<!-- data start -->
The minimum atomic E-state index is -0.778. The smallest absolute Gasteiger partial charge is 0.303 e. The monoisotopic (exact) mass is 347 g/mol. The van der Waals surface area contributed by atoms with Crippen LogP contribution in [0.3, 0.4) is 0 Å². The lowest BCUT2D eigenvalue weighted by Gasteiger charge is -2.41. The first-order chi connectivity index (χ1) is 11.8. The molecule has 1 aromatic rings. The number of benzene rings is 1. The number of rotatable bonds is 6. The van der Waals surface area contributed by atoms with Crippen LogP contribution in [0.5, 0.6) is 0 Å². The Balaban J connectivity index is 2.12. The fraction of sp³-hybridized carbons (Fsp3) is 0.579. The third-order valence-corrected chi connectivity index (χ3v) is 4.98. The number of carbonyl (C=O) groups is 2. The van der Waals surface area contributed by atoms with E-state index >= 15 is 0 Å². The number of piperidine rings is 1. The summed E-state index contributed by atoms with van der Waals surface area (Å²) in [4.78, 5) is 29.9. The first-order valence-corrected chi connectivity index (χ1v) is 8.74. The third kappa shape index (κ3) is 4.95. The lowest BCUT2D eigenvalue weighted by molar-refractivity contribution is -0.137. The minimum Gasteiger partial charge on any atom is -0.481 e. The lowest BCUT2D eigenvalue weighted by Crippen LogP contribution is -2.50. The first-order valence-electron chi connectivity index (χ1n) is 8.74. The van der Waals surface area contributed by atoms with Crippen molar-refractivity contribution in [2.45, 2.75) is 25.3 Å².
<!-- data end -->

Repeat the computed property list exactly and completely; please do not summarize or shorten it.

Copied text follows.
The minimum atomic E-state index is -0.778. The smallest absolute Gasteiger partial charge is 0.303 e. The monoisotopic (exact) mass is 347 g/mol. The van der Waals surface area contributed by atoms with Crippen LogP contribution in [0.3, 0.4) is 0 Å². The lowest BCUT2D eigenvalue weighted by Gasteiger charge is -2.41. The first-order chi connectivity index (χ1) is 11.8. The molecule has 1 aromatic rings. The number of benzene rings is 1. The number of rotatable bonds is 6. The van der Waals surface area contributed by atoms with Crippen LogP contribution in [0.5, 0.6) is 0 Å². The Balaban J connectivity index is 2.12. The fraction of sp³-hybridized carbons (Fsp3) is 0.579. The third-order valence-corrected chi connectivity index (χ3v) is 4.98. The number of carbonyl (C=O) groups is 2. The van der Waals surface area contributed by atoms with E-state index >= 15 is 0 Å². The number of piperidine rings is 1. The summed E-state index contributed by atoms with van der Waals surface area (Å²) in [4.78, 5) is 29.9. The first-order valence-corrected chi connectivity index (χ1v) is 8.74. The third kappa shape index (κ3) is 4.95. The lowest BCUT2D eigenvalue weighted by molar-refractivity contribution is -0.137. The minimum Gasteiger partial charge on any atom is -0.481 e. The lowest BCUT2D eigenvalue weighted by Crippen LogP contribution is -2.50. The first-order valence-electron chi connectivity index (χ1n) is 8.74. The van der Waals surface area contributed by atoms with Crippen molar-refractivity contribution in [2.45, 2.75) is 25.3 Å².